By showing that piety can coexist, if not thrive, with entrepreneurship, hard work and liberal democracy, Turkey has illuminated a path that the depressed youth in West Asia and beyond can pursue.
Turks in their millions headed for the polls on June 12 to participate in a crucial parliamentary election which is likely to have a strong bearing on not only the country's immediate future but also on millions outside, who are in the midst of an “Arab Spring.” Capturing the spirit of a series of bold pro-democracy uprisings in West Asia and North Africa, the Arab Spring promises to liberate vast multitudes in the region — from a stifling era of authoritarian rule.
Turkey is important to the rest of the world because it has been undergoing a profound transformation — many say a Renaissance — since Prime Minister Recep Tayyip Erdogan's A.K. Party (AKP) or the Justice and Development Party was elected to office in 2003. Over the last 11 years, Turkey has shown that it is possible to stitch together a winning combination of democracy, Islam and capitalism. Millions have been lifted out of poverty, and a new class of businessmen and entrepreneurs has emerged in Anatolia — the once “backward” Asiatic part of eastern Turkey. The economic miracle that Turkey has become is an eye-opener to those who have been routinely churning out stereotyped economic models for developing societies.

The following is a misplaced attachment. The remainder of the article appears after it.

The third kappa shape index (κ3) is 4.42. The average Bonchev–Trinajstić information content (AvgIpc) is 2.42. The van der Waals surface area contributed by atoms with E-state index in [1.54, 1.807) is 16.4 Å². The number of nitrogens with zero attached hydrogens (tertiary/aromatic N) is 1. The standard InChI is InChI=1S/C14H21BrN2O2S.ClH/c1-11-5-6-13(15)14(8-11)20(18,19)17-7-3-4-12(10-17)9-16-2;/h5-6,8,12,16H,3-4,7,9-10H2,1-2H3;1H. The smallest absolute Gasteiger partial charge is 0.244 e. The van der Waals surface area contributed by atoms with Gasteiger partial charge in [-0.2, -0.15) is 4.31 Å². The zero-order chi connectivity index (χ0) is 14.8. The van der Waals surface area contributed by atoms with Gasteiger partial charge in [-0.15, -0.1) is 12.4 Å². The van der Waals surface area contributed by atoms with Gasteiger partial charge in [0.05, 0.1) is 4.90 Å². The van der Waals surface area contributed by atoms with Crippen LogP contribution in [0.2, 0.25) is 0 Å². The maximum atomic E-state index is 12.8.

But Turkey's success goes beyond demonstrating how traditional societies can engage successfully in cutting-edge business in the age of globalisation. Its real success may lie in its ability to define a sustainable model that promotes international security by mainly relying on soft power. By showing millions of Muslims and non-Muslims alike that piety can coexist, if not thrive, with entrepreneurship, hard work and liberal democracy, Turkey has illuminated a path that the depressed youth in West Asia and beyond can now pursue. It has shown them alternative trails, other than the hopelessly self-destructive route charted by extremist groups such as al-Qaeda.